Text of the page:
BOI’s Incentives to Boost Investment in Food Innovations
After the Board of Investment (BOI) announced earlier this year a new policy to offer investment incentives to seven more “Food Innopolis” projects nationwide, Thailand’s food industry has embarked on a transformation journey.
BOI recently announced to include seven more sites that the Ministry of Science and Technology classifies as Food Innopolis extension projects in the BOI-promoted area, in addition to the existing Food Innopolis initiatives located at the Thailand Food Science Park in Pathum Thani province.
The seven more sites are those in Kasetsart University, Chulalongkorn University, Mahidol University, and King Mongkut University of Technology Thonburi in Bangkok, and Chiang Mai University, Khon Kaen University and Prince of Songkhla University in the provinces.
Each of these Food Innopolis has different specialization. For example, Food Innopolis in Chiang Mai University is specialized in healthy and functional food, the one in Prince of Songkhla University is specialized in seafood and Halal foods, the one in Kasetsart University is specialized in advanced test, and the one at Chulalongkorn University is specialized in food safety, functional ingredients, and dairy innovation cluster.
According to BOI’s incentive scheme given to such targeted activities as agricultural and food research and development, biotechnology, animal and plant breeding, and scientific testing services, the incentives range from 5-10 years of corporate income tax exemption depending on the type of business and the level of technological advancement. To make this industry more attractive, BOI has offered addition incentives to top up from normal package. The additional incentives such as 50% corporate income tax holiday for five years or an additional two more years of income tax holiday will also be available.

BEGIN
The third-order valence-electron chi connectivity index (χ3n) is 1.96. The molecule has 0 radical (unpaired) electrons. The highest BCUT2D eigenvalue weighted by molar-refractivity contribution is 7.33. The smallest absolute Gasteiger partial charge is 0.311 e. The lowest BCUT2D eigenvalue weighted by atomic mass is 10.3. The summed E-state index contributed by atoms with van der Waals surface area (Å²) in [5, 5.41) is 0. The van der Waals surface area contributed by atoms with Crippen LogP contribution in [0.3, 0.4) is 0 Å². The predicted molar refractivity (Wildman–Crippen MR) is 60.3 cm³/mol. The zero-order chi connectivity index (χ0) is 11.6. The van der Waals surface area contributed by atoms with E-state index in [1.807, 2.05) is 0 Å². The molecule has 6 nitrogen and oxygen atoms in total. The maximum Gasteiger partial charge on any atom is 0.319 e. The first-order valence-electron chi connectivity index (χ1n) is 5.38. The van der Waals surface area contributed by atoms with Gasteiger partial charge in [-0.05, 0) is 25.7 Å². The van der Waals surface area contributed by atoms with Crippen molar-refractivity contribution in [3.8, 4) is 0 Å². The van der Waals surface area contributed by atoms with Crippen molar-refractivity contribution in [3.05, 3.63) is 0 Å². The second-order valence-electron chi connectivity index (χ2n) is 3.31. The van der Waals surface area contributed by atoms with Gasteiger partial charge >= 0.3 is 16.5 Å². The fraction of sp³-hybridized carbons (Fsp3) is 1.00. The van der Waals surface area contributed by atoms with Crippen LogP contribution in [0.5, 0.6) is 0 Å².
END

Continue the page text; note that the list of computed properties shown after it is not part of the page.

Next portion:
The policy has received warm welcome from the National Science Technology and Innovation Policy Office (STI). Dr. Kitipong Promwong, Secretary General of STI, appreciated the measures, saying it would stimulate more investment in science, technology, and innovation. It will also support the government’s policy to transform Thailand into an advanced economy driven by innovations.
Food innovation is identified as one of the pillars for bioeconomy, which is a key driver of sustainable development, utilizing Thailand’s rich biodiversity and strong base of manufacturing industry.
In addition, the global demand for food innovation has been increasing due to changing consumer lifestyle, rising needs for medical foods and functional foods, such as special foods for cancer patients or people with diabetes, organic food for health-conscious persons, and foods for athletes.
In response to this trend, research and development (R&D) spending in the private sector has significantly been increasing from 59.44 billion baht in 2015 to 91.0 billion baht in 2016.
According to STI, the largest money seeds spent in R&D went into food industry in 2015 and the trend has continued strong.
To keep this momentum going, The Thai government has allocated 800-million-baht budget for R&D strategy management project, known as “Spearhead”. This project, responsible by STI, encourages the private sector’s participation in product development and add value to existing products, with key focus in five products including food, agriculture, biotechnology and medical technology; digital economy and information; logistic system; high-value services and energy.